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Yes, Mars gets eclipses too! This brief animation, made from ten raw subframe images acquired with Curiosityâ€™s Mastcam on September 13 â€” the 37th Sol of the mission â€” show the silhouette of Marsâ€™ moon Phobos as it slipped in front of the Sunâ€™s limb.
The entire animation spans a real time of about 15 minutes.
As a moon Phobos really is an oddity. In addition to its small size â€“ only 16 miles (27 km) across at its widest â€“ and irregular shape, it also orbits its parent planet at a very low altitude, only 5,840 miles (9,400 km) and thus needs to travel at a relatively high velocity in order to even stay in orbit. Phobos actually orbits Mars over three times faster than Mars rotates, appearing to rise in Marsâ€™ western sky. And its orbit is so low that it canâ€™t even be seen from the polar regions!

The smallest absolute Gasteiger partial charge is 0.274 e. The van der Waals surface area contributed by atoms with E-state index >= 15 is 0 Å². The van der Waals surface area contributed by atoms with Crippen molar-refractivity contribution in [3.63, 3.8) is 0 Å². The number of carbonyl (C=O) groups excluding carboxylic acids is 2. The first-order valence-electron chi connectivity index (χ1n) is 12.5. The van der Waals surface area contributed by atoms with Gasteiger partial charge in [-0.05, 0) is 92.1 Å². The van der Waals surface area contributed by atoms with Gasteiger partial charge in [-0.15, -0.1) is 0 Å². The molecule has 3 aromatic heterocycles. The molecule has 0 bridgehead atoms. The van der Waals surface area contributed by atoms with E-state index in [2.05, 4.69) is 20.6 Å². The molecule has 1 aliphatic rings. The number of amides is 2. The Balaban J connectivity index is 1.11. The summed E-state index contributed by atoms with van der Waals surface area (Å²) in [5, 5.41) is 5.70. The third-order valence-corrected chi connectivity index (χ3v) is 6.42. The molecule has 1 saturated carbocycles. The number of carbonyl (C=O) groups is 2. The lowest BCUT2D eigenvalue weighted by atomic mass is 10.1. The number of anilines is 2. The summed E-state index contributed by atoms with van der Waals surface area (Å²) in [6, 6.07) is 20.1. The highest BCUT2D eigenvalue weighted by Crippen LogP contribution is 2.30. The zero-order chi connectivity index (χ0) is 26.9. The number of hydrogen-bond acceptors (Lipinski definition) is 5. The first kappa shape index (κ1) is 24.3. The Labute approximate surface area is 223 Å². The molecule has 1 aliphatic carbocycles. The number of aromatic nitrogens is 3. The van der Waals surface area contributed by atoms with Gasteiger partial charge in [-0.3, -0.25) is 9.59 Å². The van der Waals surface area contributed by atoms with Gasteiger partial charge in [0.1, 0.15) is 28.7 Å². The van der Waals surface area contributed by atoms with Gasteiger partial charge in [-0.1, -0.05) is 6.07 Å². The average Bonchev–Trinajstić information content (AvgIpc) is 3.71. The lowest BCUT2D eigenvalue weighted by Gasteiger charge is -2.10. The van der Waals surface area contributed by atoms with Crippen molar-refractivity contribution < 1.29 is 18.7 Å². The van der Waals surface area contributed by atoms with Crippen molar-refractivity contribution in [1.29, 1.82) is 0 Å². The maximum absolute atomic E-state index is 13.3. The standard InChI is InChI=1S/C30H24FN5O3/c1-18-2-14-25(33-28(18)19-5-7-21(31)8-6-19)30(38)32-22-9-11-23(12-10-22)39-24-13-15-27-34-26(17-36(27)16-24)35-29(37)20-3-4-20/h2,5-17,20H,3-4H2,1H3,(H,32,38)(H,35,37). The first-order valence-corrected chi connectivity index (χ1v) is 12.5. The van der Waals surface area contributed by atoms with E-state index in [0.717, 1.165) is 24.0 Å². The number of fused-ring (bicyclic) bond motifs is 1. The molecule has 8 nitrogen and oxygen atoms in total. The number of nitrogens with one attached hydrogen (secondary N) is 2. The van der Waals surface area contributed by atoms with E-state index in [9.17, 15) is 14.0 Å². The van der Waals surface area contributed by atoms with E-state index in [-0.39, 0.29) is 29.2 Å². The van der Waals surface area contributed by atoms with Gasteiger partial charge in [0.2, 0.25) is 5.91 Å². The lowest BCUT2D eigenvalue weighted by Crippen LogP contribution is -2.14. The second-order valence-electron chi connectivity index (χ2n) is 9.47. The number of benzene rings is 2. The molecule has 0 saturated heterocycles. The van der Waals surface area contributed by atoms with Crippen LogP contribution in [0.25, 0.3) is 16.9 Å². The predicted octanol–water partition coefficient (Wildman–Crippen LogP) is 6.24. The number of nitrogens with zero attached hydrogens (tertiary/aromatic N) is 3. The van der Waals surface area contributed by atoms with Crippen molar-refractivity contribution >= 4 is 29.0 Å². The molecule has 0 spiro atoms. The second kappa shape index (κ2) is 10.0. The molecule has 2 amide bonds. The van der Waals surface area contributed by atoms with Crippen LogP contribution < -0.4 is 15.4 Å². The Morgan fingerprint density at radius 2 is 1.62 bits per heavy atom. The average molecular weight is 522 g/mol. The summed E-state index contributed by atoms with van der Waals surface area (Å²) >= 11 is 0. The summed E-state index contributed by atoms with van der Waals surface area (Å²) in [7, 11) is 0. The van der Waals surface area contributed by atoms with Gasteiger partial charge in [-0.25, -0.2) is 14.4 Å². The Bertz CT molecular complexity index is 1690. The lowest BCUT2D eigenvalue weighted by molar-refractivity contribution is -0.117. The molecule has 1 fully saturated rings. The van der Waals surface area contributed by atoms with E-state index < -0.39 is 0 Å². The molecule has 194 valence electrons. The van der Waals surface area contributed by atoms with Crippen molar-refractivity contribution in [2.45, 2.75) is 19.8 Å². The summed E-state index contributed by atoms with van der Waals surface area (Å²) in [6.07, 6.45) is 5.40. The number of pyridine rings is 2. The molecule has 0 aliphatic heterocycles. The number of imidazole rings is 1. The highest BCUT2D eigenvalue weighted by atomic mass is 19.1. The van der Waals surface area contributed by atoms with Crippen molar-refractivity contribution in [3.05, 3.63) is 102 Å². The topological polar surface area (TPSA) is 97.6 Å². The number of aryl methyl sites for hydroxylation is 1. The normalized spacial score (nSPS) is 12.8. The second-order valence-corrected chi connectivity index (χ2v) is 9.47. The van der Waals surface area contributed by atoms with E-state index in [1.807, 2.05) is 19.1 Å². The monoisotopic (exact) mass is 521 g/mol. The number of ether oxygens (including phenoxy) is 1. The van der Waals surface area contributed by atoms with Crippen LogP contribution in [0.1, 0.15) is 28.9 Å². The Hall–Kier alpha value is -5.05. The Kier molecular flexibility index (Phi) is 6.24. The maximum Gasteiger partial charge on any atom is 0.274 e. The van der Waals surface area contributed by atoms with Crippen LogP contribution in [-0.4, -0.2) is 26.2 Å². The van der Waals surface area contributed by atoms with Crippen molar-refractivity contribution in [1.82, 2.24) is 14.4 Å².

Since Phobos, and its even more petite sibling Deimos, are so small, the Mars rovers wonâ€™t ever see a total solar eclipse. In fact these events are often referred to as transits rather than actual eclipses.
Phobos orbits Mars at an altitude of about 5,830 miles (9377 km); Mars Express image
Read more: http://www.universetoday.com/97408/curiosity-captures-a-martian-eclipse/#ixzz26lOGpgqs
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